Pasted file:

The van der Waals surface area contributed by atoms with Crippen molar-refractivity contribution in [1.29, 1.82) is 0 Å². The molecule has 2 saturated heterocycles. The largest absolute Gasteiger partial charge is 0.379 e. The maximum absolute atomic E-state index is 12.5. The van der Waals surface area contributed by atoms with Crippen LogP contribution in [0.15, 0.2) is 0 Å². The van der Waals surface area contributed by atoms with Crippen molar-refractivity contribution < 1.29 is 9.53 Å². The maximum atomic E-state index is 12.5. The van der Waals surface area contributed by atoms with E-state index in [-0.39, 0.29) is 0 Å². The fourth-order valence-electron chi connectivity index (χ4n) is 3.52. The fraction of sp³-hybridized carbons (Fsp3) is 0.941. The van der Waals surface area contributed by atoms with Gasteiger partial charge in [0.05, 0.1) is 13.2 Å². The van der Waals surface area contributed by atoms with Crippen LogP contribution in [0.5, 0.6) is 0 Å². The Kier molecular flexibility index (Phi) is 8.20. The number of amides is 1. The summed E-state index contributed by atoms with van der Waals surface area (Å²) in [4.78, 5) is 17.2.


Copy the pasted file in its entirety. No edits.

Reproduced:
The van der Waals surface area contributed by atoms with Crippen molar-refractivity contribution in [1.29, 1.82) is 0 Å². The molecule has 2 saturated heterocycles. The largest absolute Gasteiger partial charge is 0.379 e. The maximum absolute atomic E-state index is 12.5. The van der Waals surface area contributed by atoms with Crippen LogP contribution in [0.15, 0.2) is 0 Å². The van der Waals surface area contributed by atoms with Crippen molar-refractivity contribution < 1.29 is 9.53 Å². The maximum atomic E-state index is 12.5. The van der Waals surface area contributed by atoms with E-state index in [-0.39, 0.29) is 0 Å². The fourth-order valence-electron chi connectivity index (χ4n) is 3.52. The fraction of sp³-hybridized carbons (Fsp3) is 0.941. The van der Waals surface area contributed by atoms with Gasteiger partial charge in [0.05, 0.1) is 13.2 Å². The van der Waals surface area contributed by atoms with Crippen LogP contribution in [0.5, 0.6) is 0 Å². The Kier molecular flexibility index (Phi) is 8.20. The number of amides is 1. The summed E-state index contributed by atoms with van der Waals surface area (Å²) in [4.78, 5) is 17.2.